Government consults on making new homes more accessible for older and disabled people
The government is considering forcing all new homes to be built to be fully accessible and adaptable to suit older or disabled people.
According to a consultation document issued late yesterday, the housing ministry is asking for industry views on changing building regulations to ensure all developments must meet the “category 2” standard for accessibility – broadly equivalent to the old “Lifetime Homes” standard.
Category 2 means a home must be accessible to most people and able to suit older people, those with reduced mobility and some wheelchair users, and is estimated to cost developers an extra £1,400 per home. Requirements include level access front and rear doors, an entrance level bathroom, kitchen and dining area and low height windows.
The standard is already defined in Part M of the building regs, following a government review of the system in 2014, but currently it is not mandatory, though local authorities can require a certain proportion of homes in their area meet it.
In London the London Plan already requires local authorities to ensure that 90% of homes meet the standard, but outside London less than a quarter of new homes are required to meet the standard, according to social landlord Habinteg.
Yesterday’s consultation asked for views on four options to improve accessibility for older people and those with disabilities. Three of these included making the existing category 2 standard mandatory with various caveats, with one option raising the possibility of creating a new standard, halfway between the current minimum level and category 2.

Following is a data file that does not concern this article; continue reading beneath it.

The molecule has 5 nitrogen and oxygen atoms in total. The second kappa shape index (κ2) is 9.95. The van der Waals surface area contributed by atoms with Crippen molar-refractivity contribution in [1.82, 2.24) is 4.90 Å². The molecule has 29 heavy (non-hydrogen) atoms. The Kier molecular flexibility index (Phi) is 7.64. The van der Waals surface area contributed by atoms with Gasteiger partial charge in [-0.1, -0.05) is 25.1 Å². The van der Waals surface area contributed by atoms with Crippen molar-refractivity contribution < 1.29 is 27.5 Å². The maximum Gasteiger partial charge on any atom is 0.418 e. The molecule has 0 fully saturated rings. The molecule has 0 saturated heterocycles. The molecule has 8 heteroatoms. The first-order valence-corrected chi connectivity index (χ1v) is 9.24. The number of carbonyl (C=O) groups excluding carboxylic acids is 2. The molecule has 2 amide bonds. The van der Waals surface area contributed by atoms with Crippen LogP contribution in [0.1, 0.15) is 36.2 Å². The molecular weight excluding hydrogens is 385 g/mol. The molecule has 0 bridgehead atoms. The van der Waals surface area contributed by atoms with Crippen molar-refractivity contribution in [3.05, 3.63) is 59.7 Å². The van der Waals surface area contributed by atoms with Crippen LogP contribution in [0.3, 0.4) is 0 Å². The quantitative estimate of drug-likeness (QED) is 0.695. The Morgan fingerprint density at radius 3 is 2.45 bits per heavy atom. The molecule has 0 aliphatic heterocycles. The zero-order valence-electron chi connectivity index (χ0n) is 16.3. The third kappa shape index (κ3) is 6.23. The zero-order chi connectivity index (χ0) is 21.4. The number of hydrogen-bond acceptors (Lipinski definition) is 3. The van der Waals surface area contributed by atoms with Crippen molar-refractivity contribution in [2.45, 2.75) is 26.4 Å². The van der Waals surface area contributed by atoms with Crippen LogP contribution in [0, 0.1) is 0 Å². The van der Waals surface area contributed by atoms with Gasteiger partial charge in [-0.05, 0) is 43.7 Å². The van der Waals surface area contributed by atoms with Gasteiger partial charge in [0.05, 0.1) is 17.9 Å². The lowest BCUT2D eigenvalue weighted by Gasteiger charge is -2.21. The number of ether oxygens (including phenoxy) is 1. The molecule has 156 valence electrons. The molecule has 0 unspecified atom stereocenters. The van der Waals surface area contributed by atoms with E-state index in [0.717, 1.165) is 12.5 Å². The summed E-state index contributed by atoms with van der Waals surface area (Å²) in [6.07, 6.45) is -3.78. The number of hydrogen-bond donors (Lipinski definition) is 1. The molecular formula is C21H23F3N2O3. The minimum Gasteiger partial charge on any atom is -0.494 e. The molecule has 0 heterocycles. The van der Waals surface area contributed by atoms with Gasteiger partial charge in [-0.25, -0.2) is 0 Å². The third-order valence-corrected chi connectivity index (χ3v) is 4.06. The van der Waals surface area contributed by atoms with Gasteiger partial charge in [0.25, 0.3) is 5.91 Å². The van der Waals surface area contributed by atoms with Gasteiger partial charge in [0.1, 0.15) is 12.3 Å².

The consultation said the cost of developing a home to category 2 was on average £1,400 higher than a house meeting minimum accessibility requirements, with developers bearing the brunt of the expense. In total, it said, changing the regulation would load an estimated £311m a year of costs on developers.
Housing secretary Robert Jenrick (pictured, right) said the covid pandemic had underlined how important well-designed homes were to people’s quality of life. He said: “It’s vital that we start building more accessible housing for older and disabled people now. People are living longer lives and the proportion of older people in the population is increasing.
“Through considering the best route to raising accessibility standards of new homes, we will help create a society where people can live more independently and safely.”
Sheron Carter, chief executive of Habinteg, which used to oversee the Lifetime Homes standard, said she was very pleased the government had responded to calls to make all new homes more accessible. She said: “Habinteg has been campaigning on this topic for a long time and we are really glad the government has now listened to disabled people and is taking action on this vital issue.”
Carter said that just 9% of English housing stock provided even the most basic accessibility features, and around 400,000 disabled adults were thought to be living in homes that are neither accessible nor adapted. “The country faces an increasing demand for accessible and adaptable housing and it’s vital that we invest now in homes that will stand the test of time,” she said.